Japlanning! pt3

I’ve been all about my Japlanning recently!  And I thought I would share some of the useful websites that I’ve found.

If you are a veggie/vegan then you probably already know about this website but it’s usefulness can’t be stressed enough (I mean if you don’t eat meat obvs). Founded in 1999, it’s run by a bunch of vegans and vegetarians to help travelers find ‘safe’ food.  There are listings of restaurants, cafes, and shops all over the world (although presumably mostly in major towns and cities).  Happy Cow gives you an overview, the location, and opening hours, and allows users to upload photos and reviews.  Like a vegan Tripadvisor…



Since I brought it up…There is Tripadvisor, the massive review site.  It would be surprising if you hadn’t heard of or used this website already. It’s not new and is becoming increasingly annoying.  The reviews are either entirely fake (people paid to leave reviews using multiple fake accounts) or heavily influenced by the mad expectations of the individual leaving the review.  I remember reading a poor review of an otherwise 5 star hotel because breakfast started at 7am.  However, it would be lying if I said I hadn’t used it extensively when planning this trip.



Do you pin?  I love Pinterest.  It’s not for everyone, I get that.  However, you may think it’s just gym selfies or something but there’s actually a lot going on.  Companies and smaller bloggers are using Pinterest more for promotion, as well as people organically sharing stuff they find.  Anyway, you can type in Tokyo or Paris, or Hull or whatever and be guaranteed to find beautifully presented suggestions of things to do.




HyperDia gives you the route and timetables of public transport in Japan.  Thrilling indeed, but genuinely useful.  It can easily be searched in English, and apparently there’s an App that’s quite useful for when you’re in Japan.



I’ve done a lot of searching on Google maps to find things to do.  If you have a Google account you can log in and save things to your maps, and then see that on your phone (like the young people do).  It also makes it easy to see where you attractions are and plan your days accordingly.  You can then search hotels and restaurants near to your attractions.





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Japlanning pt 2


In my last Japlanning post I went through my initial process for finding things to do when we’re in Japan.  I knew we wanted a good mixture of the following:

Themed restaurants

I then needed to finesse my list.  I had a rough idea of what we could do each day in order to work out how many days we would need in Tokyo, Kyoto, and Osaka respectively.   Then I needed to work out if all the attractions we had highlighted were feasible given their cost and opening hours. So I googled each one and noted down their prices and opening hours, and I also tried to estimate how long we would need in each place to work out how many places we could visit in a day without collapsing out of exhaustion.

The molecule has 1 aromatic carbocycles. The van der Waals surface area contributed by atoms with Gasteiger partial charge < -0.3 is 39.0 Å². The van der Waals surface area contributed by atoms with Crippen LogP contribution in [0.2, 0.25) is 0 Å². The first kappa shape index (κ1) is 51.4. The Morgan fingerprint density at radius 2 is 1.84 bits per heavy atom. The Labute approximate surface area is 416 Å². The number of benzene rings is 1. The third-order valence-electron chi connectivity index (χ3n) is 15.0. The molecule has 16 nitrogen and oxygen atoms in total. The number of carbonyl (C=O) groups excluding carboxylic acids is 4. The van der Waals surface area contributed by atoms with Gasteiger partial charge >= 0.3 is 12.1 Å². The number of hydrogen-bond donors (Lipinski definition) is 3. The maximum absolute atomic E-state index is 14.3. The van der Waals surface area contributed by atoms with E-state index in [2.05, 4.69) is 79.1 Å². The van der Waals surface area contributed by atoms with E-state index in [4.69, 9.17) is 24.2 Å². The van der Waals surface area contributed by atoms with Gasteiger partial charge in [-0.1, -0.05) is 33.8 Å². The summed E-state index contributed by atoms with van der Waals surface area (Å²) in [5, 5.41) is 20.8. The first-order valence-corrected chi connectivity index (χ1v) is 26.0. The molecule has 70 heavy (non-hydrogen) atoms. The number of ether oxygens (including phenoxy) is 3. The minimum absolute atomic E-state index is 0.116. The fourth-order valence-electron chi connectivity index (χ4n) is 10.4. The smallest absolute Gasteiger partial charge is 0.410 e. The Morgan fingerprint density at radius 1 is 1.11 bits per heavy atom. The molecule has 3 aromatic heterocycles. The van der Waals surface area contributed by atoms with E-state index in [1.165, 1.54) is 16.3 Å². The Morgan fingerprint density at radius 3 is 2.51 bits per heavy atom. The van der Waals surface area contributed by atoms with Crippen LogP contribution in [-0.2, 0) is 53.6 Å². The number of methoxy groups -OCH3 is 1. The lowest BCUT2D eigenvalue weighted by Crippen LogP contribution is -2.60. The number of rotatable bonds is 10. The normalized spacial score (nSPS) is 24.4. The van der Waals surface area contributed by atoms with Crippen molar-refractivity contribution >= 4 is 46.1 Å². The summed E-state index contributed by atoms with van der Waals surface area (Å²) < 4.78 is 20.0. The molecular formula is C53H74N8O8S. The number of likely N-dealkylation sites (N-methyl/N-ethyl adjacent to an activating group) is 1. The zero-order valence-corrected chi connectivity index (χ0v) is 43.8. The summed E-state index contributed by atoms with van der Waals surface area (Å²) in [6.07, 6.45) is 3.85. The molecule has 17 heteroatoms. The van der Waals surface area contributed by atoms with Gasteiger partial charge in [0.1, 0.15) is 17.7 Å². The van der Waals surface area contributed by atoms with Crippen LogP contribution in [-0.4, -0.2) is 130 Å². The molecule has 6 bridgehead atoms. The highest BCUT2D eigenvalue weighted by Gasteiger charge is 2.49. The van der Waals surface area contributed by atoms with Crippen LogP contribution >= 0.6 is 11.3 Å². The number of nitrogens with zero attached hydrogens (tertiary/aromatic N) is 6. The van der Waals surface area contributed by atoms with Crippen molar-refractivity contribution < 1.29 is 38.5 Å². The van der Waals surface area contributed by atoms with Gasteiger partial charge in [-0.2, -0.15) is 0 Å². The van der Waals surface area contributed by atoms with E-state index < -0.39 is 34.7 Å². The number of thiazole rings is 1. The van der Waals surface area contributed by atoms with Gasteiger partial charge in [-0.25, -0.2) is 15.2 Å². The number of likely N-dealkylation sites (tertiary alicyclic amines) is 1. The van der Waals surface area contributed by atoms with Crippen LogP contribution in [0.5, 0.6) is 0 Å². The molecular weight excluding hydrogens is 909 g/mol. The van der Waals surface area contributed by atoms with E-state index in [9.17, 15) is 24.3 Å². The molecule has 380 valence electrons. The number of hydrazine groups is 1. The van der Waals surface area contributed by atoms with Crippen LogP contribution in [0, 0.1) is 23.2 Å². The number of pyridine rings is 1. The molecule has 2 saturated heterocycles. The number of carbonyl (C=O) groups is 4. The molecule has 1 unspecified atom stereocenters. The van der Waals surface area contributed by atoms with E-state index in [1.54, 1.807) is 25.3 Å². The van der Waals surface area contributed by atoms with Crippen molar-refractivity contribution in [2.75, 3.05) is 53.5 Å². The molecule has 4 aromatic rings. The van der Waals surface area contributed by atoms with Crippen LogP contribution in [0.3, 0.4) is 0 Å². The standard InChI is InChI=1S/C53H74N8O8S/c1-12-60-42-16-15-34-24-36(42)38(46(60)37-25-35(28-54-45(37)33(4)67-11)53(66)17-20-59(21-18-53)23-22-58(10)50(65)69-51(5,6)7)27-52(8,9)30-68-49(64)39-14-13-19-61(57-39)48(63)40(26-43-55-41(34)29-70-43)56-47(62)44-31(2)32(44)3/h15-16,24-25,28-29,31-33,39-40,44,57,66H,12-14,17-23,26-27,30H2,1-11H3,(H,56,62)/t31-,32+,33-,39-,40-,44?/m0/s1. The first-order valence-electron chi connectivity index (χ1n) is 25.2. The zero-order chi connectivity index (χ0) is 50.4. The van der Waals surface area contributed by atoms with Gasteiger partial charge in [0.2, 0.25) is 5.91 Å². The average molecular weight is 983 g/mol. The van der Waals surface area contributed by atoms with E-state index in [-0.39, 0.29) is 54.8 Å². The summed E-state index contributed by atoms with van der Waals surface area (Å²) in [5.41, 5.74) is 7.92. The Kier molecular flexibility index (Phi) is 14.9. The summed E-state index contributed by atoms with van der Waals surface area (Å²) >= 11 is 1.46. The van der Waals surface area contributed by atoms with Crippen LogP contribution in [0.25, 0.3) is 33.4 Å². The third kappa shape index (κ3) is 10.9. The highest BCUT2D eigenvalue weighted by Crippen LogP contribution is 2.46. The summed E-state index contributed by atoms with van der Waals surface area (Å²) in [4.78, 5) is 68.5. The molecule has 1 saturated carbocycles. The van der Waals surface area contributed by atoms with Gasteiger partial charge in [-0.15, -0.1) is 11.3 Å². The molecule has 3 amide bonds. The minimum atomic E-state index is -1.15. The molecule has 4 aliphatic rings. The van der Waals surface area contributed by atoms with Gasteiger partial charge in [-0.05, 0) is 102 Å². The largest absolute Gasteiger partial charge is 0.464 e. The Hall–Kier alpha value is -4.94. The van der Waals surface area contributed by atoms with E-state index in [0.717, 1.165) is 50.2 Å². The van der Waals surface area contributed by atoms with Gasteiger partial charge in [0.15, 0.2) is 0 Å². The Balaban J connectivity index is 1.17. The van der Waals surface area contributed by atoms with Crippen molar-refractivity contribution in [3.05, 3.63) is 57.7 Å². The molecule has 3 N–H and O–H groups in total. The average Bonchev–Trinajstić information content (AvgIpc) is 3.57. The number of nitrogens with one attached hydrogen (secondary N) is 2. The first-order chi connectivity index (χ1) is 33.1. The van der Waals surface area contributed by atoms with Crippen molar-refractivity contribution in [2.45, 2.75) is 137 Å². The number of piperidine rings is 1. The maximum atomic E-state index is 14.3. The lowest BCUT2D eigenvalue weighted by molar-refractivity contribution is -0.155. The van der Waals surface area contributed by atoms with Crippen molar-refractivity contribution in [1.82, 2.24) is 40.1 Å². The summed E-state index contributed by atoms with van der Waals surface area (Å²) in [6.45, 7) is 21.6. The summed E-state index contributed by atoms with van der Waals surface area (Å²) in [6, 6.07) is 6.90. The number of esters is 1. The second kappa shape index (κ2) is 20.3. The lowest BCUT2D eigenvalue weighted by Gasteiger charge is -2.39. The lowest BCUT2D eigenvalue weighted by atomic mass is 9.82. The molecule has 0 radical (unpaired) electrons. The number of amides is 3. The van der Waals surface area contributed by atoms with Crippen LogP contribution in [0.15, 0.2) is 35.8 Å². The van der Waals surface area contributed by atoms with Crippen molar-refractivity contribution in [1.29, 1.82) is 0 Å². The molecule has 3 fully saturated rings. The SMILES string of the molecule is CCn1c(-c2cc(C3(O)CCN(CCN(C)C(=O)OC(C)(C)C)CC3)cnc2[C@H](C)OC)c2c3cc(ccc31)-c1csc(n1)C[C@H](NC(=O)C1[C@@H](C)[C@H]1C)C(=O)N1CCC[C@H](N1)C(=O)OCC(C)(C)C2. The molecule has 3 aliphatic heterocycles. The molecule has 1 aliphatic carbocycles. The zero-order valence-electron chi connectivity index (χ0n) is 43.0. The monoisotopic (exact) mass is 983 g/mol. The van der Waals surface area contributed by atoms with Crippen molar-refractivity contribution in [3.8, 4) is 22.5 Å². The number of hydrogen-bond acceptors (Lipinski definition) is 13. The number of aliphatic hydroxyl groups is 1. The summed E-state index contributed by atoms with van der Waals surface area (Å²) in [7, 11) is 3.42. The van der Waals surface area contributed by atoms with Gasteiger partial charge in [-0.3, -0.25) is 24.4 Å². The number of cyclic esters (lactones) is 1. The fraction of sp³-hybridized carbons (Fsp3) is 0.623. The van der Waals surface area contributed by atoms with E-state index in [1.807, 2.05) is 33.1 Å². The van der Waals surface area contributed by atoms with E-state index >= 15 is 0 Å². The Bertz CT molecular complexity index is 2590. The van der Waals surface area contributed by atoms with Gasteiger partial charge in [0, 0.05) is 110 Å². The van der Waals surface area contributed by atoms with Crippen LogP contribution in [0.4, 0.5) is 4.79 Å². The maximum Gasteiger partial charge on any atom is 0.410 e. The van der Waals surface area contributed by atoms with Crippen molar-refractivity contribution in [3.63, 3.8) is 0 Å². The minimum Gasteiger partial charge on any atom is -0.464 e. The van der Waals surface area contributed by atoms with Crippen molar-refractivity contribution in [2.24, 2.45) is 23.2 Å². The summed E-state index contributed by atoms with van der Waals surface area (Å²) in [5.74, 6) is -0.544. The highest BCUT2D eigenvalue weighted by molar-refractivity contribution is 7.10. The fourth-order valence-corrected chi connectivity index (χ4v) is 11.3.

Once I had created this spreadsheet I was able to put together a more detailed itinerary.  Other things to consider were the location of our hotels and their check in times.  Also we arrive into and leave Tokyo via the airport, but for Kyoto and Osaka is the train station so I needed to take into account the time we would arrive in each city and where we would be.  The holiday is over four months away so these plans are flexible, this was all just to make sure I got down everything that we wanted to do.


I also have to remain alert to last minute declarations from boyfriend, when he tells me 30mins before we set off to the airport that he wants to try sky diving whilst we’re out there.  Currently, boyfriend’s contribution to the planning are the asteroid post it notes he added to my notebook (which you can see in the first picture).  He has said he wants to eat some good sushi, which is slightly at odds with the veggie restaurants I’ve been researching…

In my next Japlanning post I’ll mention a few website I’ve found useful.


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Japlanning! pt 1

My trip to Japan has been booked for May 2019!  We’ll be there for 18 nights, and are visiting Tokyo, Kyoto, and Osaka. We’ve been talking about going to Japan for a long time so it’s very exciting.


Everyone keeps torturing me by telling me how pretty the cherry blossom will be BUT we are going after cherry blossom season.  It devastates me as I love cherry blossom more than anything else in the world but it would have been difficult to guarantee a decent cherry blossom sighting anyway.  It also would have been busy and, I think, harder to take off work. But May should bring warmer weather and some other pretty flowers.